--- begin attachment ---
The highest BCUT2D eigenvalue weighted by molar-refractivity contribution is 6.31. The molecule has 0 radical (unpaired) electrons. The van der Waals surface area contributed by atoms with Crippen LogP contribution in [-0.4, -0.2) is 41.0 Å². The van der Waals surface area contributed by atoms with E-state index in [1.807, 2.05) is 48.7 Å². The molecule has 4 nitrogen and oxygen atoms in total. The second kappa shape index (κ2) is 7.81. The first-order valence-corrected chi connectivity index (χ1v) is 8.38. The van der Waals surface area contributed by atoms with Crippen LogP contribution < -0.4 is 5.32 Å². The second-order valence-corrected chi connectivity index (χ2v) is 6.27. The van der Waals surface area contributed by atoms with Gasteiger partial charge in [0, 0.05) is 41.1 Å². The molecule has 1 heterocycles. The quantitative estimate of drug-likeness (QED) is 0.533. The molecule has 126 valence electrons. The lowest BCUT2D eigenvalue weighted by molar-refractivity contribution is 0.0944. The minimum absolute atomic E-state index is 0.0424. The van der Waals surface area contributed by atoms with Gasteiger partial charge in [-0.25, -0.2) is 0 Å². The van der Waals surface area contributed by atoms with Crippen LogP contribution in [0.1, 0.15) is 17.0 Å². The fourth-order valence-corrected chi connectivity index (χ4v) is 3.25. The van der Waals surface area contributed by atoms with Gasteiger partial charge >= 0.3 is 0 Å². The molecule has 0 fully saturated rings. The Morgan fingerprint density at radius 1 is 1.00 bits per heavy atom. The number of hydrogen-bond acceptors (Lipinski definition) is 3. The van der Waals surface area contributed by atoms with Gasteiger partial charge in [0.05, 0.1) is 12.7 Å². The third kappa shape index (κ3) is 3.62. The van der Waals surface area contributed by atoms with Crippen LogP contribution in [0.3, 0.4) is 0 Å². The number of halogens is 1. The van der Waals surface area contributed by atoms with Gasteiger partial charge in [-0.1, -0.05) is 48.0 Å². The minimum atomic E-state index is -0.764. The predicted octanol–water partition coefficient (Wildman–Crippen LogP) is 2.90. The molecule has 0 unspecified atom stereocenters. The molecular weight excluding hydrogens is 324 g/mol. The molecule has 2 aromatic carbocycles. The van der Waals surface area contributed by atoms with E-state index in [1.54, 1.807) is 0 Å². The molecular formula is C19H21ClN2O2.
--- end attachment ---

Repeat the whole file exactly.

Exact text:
The highest BCUT2D eigenvalue weighted by molar-refractivity contribution is 6.31. The molecule has 0 radical (unpaired) electrons. The van der Waals surface area contributed by atoms with Crippen LogP contribution in [-0.4, -0.2) is 41.0 Å². The van der Waals surface area contributed by atoms with E-state index in [1.807, 2.05) is 48.7 Å². The molecule has 4 nitrogen and oxygen atoms in total. The second kappa shape index (κ2) is 7.81. The first-order valence-corrected chi connectivity index (χ1v) is 8.38. The van der Waals surface area contributed by atoms with Crippen LogP contribution < -0.4 is 5.32 Å². The second-order valence-corrected chi connectivity index (χ2v) is 6.27. The van der Waals surface area contributed by atoms with Gasteiger partial charge in [0, 0.05) is 41.1 Å². The molecule has 1 heterocycles. The quantitative estimate of drug-likeness (QED) is 0.533. The molecule has 126 valence electrons. The lowest BCUT2D eigenvalue weighted by molar-refractivity contribution is 0.0944. The minimum absolute atomic E-state index is 0.0424. The van der Waals surface area contributed by atoms with Gasteiger partial charge in [-0.25, -0.2) is 0 Å². The van der Waals surface area contributed by atoms with Crippen LogP contribution in [0.1, 0.15) is 17.0 Å². The fourth-order valence-corrected chi connectivity index (χ4v) is 3.25. The van der Waals surface area contributed by atoms with Gasteiger partial charge >= 0.3 is 0 Å². The molecule has 0 fully saturated rings. The Morgan fingerprint density at radius 1 is 1.00 bits per heavy atom. The number of hydrogen-bond acceptors (Lipinski definition) is 3. The van der Waals surface area contributed by atoms with Gasteiger partial charge in [0.05, 0.1) is 12.7 Å². The third kappa shape index (κ3) is 3.62. The van der Waals surface area contributed by atoms with Crippen LogP contribution in [0.3, 0.4) is 0 Å². The number of halogens is 1. The van der Waals surface area contributed by atoms with Gasteiger partial charge in [-0.1, -0.05) is 48.0 Å². The minimum atomic E-state index is -0.764. The predicted octanol–water partition coefficient (Wildman–Crippen LogP) is 2.90. The molecule has 0 unspecified atom stereocenters. The molecular weight excluding hydrogens is 324 g/mol. The molecule has 2 aromatic carbocycles. The van der Waals surface area contributed by atoms with E-state index in [1.54, 1.807) is 0 Å². The molecular formula is C19H21ClN2O2.